Why not flag football?

WSJ - Coming Soon to Campus: The $100,000 Hotel Room

By Laine Higgins

Texas A&M University on Thursday will hold a lottery in which the winners walk away with an unusual—and very expensive—prize: The right to pay $100,000 for a hotel reservation.

The six-figure price tag is largely based on a single amenity: The yet-to-be-built hotel will sit across the street—96 feet away, to be exact—from Kyle Field, where the Aggie football team plays six or seven games each year.

Sound absurd? Thus far more than 750 Texas A&M alumni have expressed interest in the program, though not all of them had put down a refundable $5,000 deposit as of Monday. Less than a third of that number will win. For sleeping quarters on the hotel’s top floor—13 suites and 36 standard rooms—the deposit was $10,000. Those reservations, where the starting point for bids ranges from $125,000 to $475,000, will be auctioned off on Tuesday.

The clamor for the “guaranteed room options,” as they are called, is possibly the apogee of college efforts to wring extra revenue from well-heeled alumni on football game days. Already, most major universities require mandatory donations, usually thousands of dollars, for fans wanting premium season tickets. Some schools sell licenses for primo parking spaces.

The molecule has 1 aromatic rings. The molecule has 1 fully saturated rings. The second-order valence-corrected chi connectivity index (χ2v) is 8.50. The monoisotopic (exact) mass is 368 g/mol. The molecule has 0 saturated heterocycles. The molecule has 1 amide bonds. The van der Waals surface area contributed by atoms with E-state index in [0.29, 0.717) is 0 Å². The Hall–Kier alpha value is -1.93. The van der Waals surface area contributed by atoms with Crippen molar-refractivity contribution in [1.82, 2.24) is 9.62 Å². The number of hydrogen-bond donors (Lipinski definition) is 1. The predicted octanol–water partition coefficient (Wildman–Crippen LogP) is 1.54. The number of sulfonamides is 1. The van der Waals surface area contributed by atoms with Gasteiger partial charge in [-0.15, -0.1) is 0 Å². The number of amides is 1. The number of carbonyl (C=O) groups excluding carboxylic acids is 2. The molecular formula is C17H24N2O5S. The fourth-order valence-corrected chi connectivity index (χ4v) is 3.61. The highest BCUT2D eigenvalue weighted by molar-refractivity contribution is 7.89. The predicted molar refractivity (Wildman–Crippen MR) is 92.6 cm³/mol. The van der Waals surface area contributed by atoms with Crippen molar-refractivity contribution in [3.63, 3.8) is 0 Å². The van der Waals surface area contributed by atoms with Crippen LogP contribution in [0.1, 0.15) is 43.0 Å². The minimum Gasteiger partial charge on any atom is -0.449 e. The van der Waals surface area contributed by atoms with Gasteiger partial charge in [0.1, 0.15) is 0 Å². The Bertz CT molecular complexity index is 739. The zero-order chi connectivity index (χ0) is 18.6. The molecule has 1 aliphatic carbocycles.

“These folks are working every single angle that they can possibly think of to squeeze more juice out of the athletic machine,” says John Gerdy, a former associate commissioner of the Southeastern Conference and author of several books on collegiate athletic reform. “On one hand, it’s brilliant.”

The guaranteed room options, or GROs, work much like the personal seat licenses now offered by many professional sports teams—only for hotel rooms rather than season tickets. At A&M, the holders will make a one-time, tax-deductible $100,000 donation to the university in exchange for the right to reserve a specific room on any day for the next 10 years. They also get a plaque engraved with their names on the door...

Read Full Article Here